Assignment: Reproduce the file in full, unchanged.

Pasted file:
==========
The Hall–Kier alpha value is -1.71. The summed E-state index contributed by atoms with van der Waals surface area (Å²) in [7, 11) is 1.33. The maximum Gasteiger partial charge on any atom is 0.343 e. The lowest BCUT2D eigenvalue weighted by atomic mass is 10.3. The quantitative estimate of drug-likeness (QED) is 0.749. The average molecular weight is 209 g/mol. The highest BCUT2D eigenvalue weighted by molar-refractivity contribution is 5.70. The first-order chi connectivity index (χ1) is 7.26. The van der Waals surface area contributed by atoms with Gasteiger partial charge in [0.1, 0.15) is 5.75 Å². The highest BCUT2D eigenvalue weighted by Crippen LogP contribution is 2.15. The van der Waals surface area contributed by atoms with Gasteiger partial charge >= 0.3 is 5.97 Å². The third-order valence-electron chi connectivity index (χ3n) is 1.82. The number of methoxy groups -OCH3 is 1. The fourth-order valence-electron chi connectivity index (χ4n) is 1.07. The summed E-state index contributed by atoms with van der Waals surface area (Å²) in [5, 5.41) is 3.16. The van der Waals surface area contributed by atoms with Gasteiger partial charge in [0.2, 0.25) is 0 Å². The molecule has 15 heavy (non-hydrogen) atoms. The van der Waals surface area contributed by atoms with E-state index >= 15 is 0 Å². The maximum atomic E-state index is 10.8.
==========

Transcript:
The Hall–Kier alpha value is -1.71. The summed E-state index contributed by atoms with van der Waals surface area (Å²) in [7, 11) is 1.33. The maximum Gasteiger partial charge on any atom is 0.343 e. The lowest BCUT2D eigenvalue weighted by atomic mass is 10.3. The quantitative estimate of drug-likeness (QED) is 0.749. The average molecular weight is 209 g/mol. The highest BCUT2D eigenvalue weighted by molar-refractivity contribution is 5.70. The first-order chi connectivity index (χ1) is 7.26. The van der Waals surface area contributed by atoms with Gasteiger partial charge in [0.1, 0.15) is 5.75 Å². The highest BCUT2D eigenvalue weighted by Crippen LogP contribution is 2.15. The van der Waals surface area contributed by atoms with Gasteiger partial charge >= 0.3 is 5.97 Å². The third-order valence-electron chi connectivity index (χ3n) is 1.82. The number of methoxy groups -OCH3 is 1. The fourth-order valence-electron chi connectivity index (χ4n) is 1.07. The summed E-state index contributed by atoms with van der Waals surface area (Å²) in [5, 5.41) is 3.16. The van der Waals surface area contributed by atoms with Gasteiger partial charge in [0.2, 0.25) is 0 Å². The molecule has 15 heavy (non-hydrogen) atoms. The van der Waals surface area contributed by atoms with E-state index >= 15 is 0 Å². The maximum atomic E-state index is 10.8.